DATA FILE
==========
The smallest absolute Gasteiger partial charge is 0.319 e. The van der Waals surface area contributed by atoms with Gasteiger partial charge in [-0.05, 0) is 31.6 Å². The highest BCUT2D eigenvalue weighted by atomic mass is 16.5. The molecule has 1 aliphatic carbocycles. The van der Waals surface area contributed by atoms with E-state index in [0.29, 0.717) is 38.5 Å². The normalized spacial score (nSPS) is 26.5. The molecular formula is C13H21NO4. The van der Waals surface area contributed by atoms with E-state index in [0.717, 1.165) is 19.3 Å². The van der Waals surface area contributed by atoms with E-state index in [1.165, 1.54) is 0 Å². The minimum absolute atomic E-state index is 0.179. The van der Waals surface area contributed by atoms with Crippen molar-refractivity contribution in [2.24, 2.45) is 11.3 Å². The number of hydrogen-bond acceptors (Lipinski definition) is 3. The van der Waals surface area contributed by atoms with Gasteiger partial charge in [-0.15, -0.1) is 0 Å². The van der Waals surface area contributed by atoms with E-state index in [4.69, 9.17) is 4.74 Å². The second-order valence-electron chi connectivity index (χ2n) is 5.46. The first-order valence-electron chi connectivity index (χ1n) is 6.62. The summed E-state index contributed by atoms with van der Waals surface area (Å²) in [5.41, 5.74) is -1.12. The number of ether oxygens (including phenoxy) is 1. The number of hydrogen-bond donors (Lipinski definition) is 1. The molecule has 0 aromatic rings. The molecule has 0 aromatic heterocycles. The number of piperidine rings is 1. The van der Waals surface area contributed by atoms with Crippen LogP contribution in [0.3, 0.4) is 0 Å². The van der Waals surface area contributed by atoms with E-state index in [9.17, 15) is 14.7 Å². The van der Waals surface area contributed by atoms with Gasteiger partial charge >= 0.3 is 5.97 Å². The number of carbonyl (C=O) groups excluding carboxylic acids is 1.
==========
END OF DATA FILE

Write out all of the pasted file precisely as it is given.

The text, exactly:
The smallest absolute Gasteiger partial charge is 0.319 e. The van der Waals surface area contributed by atoms with Gasteiger partial charge in [-0.05, 0) is 31.6 Å². The highest BCUT2D eigenvalue weighted by atomic mass is 16.5. The molecule has 1 aliphatic carbocycles. The van der Waals surface area contributed by atoms with E-state index in [0.29, 0.717) is 38.5 Å². The normalized spacial score (nSPS) is 26.5. The molecular formula is C13H21NO4. The van der Waals surface area contributed by atoms with E-state index in [0.717, 1.165) is 19.3 Å². The van der Waals surface area contributed by atoms with E-state index in [1.165, 1.54) is 0 Å². The minimum absolute atomic E-state index is 0.179. The van der Waals surface area contributed by atoms with Crippen molar-refractivity contribution in [2.24, 2.45) is 11.3 Å². The number of hydrogen-bond acceptors (Lipinski definition) is 3. The van der Waals surface area contributed by atoms with Gasteiger partial charge in [-0.15, -0.1) is 0 Å². The van der Waals surface area contributed by atoms with E-state index in [4.69, 9.17) is 4.74 Å². The second-order valence-electron chi connectivity index (χ2n) is 5.46. The first-order valence-electron chi connectivity index (χ1n) is 6.62. The summed E-state index contributed by atoms with van der Waals surface area (Å²) in [5.41, 5.74) is -1.12. The number of ether oxygens (including phenoxy) is 1. The number of hydrogen-bond donors (Lipinski definition) is 1. The molecule has 0 aromatic rings. The molecule has 0 aromatic heterocycles. The number of piperidine rings is 1. The van der Waals surface area contributed by atoms with Crippen LogP contribution in [0.3, 0.4) is 0 Å². The van der Waals surface area contributed by atoms with E-state index in [9.17, 15) is 14.7 Å². The van der Waals surface area contributed by atoms with Gasteiger partial charge >= 0.3 is 5.97 Å². The number of carbonyl (C=O) groups excluding carboxylic acids is 1.